Becoming a Dad

Congratulations! You’re about to become a dad! This is one of the most exciting times in your life for both you and your partner, and the closer the two of you are the more you’ll be able to share the experience of pregnancy and birth. However, you will need to be in tune with how your wife or partner is feeling throughout her pregnancy to give her the most support you can.

In the early weeks (around 4-14 weeks of pregnancy) she may feel very tired and sick, and be irritable about things that seem minor to you. In the middle months (around 15-26 weeks of her pregnancy) she may enjoy her pregnancy the most, and may not want to be given special treatment any more at this time. Then, later in pregnancy (around 27-40 weeks) the baby can feel very heavy and so her tiredness and irritability may return. She may also start to feel anxious or worried about giving birth, or – if she has left work – miss the company of her colleagues.

If your partner is anxious, encourage her to talk about it and be patient with her. Remember - if you can learn to support each other now, your relationship will be all the stronger when the baby arrives and you both start feeling extra tired!

Practical tips

Finding the best ways to help your partner is usually far simpler than you think, and a good tip is to start by sharing the housework, if you don’t already do so. There are two areas where you can be helpful – cooking and shopping. In the early months of her pregnancy the smell of cooking may make her feel queasy so if you cook she’s more likely to eat what she needs. When shopping, carry the heavy shopping for her to prevent any strain on her back.

Eat as healthily as you can together as this can get you used to healthy food habits you’ll want to pass on to your child, and if you smoke do try to quit. If you can’t stop then don’t smoke near your partner. Go with her to the doctor if she’s worried, or be sure to talk it through when she gets home and – and this is a big one for most mums! - be there if she has a scan, and see your baby on the screen. Find out about antenatal classes for couples, as the more you know about labour, the more you’ll be able to help her. If you prefer not to be present, talk to your partner and listen to how she feels as she may want you to be there above everything.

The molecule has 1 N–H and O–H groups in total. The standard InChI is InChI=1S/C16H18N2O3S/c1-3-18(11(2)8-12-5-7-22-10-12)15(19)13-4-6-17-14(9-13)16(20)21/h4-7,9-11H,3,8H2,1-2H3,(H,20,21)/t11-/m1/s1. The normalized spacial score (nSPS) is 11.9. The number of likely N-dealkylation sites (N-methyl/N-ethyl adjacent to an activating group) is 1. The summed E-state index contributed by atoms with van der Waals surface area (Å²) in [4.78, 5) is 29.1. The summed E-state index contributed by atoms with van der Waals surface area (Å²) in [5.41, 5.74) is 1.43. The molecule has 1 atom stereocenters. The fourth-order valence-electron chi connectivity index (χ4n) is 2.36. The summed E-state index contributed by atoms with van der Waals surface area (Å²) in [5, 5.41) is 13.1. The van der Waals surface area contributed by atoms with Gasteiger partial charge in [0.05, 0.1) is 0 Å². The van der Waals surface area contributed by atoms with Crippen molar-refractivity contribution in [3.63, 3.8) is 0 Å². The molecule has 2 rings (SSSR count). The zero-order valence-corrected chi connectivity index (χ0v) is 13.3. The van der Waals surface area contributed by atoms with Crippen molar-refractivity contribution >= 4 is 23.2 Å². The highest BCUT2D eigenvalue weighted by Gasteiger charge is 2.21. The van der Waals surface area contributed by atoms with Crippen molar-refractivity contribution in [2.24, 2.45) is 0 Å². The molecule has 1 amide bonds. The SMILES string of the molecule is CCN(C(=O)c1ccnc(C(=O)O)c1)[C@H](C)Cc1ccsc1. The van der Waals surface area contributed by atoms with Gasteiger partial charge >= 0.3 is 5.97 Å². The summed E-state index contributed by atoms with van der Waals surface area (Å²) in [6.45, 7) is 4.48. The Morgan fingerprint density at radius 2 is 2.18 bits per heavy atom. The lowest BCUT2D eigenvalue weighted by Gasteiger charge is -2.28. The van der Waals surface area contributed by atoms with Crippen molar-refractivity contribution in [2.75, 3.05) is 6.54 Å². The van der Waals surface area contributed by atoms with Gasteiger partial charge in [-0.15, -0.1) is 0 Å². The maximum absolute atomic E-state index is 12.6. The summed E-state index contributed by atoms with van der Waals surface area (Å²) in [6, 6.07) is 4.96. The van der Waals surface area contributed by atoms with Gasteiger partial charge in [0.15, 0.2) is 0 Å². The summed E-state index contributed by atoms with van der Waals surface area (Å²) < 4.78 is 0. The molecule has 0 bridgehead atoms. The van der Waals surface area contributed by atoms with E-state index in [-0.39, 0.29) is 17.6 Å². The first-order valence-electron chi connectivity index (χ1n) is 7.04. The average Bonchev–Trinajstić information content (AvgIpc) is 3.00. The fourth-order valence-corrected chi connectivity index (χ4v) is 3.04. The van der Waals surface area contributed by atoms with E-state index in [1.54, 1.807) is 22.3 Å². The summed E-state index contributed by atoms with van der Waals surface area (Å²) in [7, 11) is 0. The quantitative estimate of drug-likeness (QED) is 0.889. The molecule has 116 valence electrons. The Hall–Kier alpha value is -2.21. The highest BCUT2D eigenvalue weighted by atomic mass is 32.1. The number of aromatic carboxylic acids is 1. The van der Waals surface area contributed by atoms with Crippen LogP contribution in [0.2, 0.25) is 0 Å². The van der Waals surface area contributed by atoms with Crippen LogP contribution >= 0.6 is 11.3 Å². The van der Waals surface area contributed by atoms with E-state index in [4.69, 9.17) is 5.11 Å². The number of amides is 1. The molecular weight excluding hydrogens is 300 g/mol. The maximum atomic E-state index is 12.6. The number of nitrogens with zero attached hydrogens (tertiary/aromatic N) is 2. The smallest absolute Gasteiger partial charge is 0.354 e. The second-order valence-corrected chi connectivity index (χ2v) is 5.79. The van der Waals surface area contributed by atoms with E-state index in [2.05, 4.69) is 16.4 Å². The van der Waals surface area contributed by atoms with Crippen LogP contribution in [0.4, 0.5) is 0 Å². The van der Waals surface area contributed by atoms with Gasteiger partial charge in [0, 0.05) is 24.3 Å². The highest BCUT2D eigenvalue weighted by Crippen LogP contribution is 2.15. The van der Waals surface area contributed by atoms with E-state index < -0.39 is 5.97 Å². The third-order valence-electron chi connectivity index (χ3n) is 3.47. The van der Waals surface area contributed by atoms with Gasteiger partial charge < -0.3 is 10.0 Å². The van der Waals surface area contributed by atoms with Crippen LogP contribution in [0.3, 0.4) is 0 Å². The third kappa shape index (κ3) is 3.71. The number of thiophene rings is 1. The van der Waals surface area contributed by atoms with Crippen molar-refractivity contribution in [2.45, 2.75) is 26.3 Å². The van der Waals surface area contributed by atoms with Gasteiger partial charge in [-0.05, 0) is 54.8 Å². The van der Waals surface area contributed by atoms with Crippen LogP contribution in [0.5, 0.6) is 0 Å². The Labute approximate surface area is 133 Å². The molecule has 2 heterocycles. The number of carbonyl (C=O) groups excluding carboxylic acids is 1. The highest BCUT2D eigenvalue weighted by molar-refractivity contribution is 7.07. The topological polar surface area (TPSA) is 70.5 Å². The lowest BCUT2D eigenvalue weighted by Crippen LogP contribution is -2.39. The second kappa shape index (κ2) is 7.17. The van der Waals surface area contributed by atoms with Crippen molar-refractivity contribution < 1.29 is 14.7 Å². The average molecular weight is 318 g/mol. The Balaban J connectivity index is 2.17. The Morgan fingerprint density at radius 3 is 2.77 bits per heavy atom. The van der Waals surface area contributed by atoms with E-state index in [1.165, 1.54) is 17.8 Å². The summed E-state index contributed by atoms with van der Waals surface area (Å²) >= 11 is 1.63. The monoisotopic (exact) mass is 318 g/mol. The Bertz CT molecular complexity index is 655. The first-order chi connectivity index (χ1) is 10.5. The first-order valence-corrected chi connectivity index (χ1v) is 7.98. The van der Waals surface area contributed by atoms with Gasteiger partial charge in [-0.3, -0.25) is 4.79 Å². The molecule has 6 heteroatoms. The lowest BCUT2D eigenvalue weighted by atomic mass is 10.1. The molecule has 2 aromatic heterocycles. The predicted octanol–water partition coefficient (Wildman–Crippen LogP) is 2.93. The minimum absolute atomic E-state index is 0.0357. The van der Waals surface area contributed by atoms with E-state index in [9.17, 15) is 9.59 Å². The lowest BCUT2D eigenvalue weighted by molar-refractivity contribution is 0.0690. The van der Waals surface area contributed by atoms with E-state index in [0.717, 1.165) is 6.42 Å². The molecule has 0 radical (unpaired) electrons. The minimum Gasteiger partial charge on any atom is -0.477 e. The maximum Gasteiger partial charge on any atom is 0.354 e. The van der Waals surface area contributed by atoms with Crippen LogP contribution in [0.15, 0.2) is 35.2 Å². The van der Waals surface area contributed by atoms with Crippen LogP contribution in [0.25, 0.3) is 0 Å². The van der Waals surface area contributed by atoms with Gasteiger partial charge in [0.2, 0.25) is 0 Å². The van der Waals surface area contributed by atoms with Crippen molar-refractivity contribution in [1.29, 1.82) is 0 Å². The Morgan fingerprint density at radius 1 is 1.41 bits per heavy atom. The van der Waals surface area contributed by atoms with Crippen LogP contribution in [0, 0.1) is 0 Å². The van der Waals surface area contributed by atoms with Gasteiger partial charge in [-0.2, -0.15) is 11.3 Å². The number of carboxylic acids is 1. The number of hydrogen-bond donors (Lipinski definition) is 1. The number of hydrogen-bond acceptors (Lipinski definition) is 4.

What about sex in pregnancy?

There is usually no medical reason to avoid sex in pregnancy, but always be very sensitive to how your partner is feeling and remember that her breasts may be very tender in the early weeks and that you may need to try out a few different positions as the pregnancy progresses. If you're not having sex, find other ways of being close, but above all do talk about it. Some men find it difficult to make love during pregnancy as they may feel uncomfortable about their partner's changing body shape, or be afraid that they may somehow harm the baby. If this is happening to you, talk about it but be sensitive to how your partner might feel. She may well feel uneasy about her changing body and may be hurt if she thinks that you don’t like her appearance.

Be prepared for the birth

As the delivery date gets closer, always make sure you can be contacted at all times and have a plan as to how you’ll get to the hospital. If you’re using your own car, make sure it works and has petrol, and do a trial run to see how long it takes to get from your house to the hospital. Remember to pack a bag for yourself, including snacks, a camera, and your phone or loose change for a payphone.

At delivery

Watching your baby coming into the world can be the most incredible experience and the midwife may hand you the baby. Don’t be afraid  of hurting your new baby - hold the baby close to your body and don’t worry if you burst into tears! Remember that your partner may be exhausted and want to go to sleep as soon as she can, or she may be so excited that sleep is the last thing on her mind. Give her as much support as you can at this time – she has just done all the hard work! Have everything ready for when you come home as a family, and try to do as much as you can for her in the early days at home so that she is able to get some well-deserved sleep.